2005_pset7 - 7.06 Problem Set#7 Spring 2005 1 a You are a...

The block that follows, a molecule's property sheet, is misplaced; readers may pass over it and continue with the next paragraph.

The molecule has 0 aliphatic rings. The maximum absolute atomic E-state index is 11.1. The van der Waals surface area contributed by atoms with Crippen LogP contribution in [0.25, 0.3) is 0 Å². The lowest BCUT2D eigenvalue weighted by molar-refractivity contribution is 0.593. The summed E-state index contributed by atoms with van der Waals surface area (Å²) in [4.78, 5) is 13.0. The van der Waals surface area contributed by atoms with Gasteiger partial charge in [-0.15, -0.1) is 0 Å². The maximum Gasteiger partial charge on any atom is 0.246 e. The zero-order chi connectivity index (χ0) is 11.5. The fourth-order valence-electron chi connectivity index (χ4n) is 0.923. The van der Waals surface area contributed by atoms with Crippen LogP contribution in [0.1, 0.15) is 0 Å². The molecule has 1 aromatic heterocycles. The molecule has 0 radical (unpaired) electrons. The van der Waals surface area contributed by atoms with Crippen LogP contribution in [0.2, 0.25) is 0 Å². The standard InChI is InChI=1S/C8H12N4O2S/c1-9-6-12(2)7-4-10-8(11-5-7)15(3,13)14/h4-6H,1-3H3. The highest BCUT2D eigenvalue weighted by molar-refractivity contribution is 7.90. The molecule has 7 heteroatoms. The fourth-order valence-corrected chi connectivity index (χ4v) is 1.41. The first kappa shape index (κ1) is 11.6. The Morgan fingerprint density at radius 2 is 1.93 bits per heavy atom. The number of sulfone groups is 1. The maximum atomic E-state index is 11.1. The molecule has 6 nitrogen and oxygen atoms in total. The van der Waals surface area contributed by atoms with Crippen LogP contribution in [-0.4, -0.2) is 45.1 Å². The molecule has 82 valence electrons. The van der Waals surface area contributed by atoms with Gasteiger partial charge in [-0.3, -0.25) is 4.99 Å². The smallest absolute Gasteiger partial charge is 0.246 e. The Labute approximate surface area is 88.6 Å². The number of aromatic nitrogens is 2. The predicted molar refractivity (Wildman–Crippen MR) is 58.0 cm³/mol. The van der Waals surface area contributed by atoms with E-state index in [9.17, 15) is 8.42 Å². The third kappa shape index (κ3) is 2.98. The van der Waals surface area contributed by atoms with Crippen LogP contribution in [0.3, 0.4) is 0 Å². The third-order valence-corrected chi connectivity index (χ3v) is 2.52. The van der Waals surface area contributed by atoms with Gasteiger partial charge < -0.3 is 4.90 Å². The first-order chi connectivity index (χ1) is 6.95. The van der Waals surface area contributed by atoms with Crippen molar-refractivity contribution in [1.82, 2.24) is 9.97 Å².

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1 7.06 Problem Set #7, Spring 2005 1. a. You are a grad student studying genetic alterations that lead to tumorigenesis. While plating primary cell cultures from a healthy person and a tumor from a cancer patient, you mix up the samples. A colleague suggests that you use the differences in growth properties between the two samples to distinguish them. Describe how the growth properties of cancer cells differ from those of healthy primary cells. b. When studying the cancer cells from part a) , you discover that there is high Ras activity in the cells, but you can find no mutations in the Ras gene. You then start investigating different Receptor Tyrosine Kinases. You find by immunofluorescence, using a monoclonal antibody against the kinase domain, that one specific RTK is now located throughout the cytosol instead of in the plasma membrane. You then perform Western blot analysis on protein extracts from these cancer cells, and find that the RTK is much larger than normal. What kind of mutation in the RTK is indicated by these results, and how does that specific type of mutation lead to cancer? c. In addition to differences in growth properties, cancer cells also have morphological differences, such as a disorganized cytoskeleton. The Rho family of small GTPases is involved in cytoskeleton regulation, and the pathways that Rho proteins are involved in are implicated in cancer development. Their regulation of the cytoskeleton is thought to be important in cell migration during cell division and invasion of other tissues. In an experiment performed a decade ago, it was found that transfecting NIH 3T3 cells with a construct that expressed a specific mutant form of RhoA could transform these cells. Based on this experiment, would you predict that RhoA is a proto-oncogene or a tumor suppressor gene? Would you predict that the RhoA mutation is a gain-of-function mutation or a loss-of-function mutation? Explain your answers. d. In class, we learned about the experiment by the Weinberg lab, in which an oncogenic version of Ras was discovered in cells from a human bladder carcinoma.
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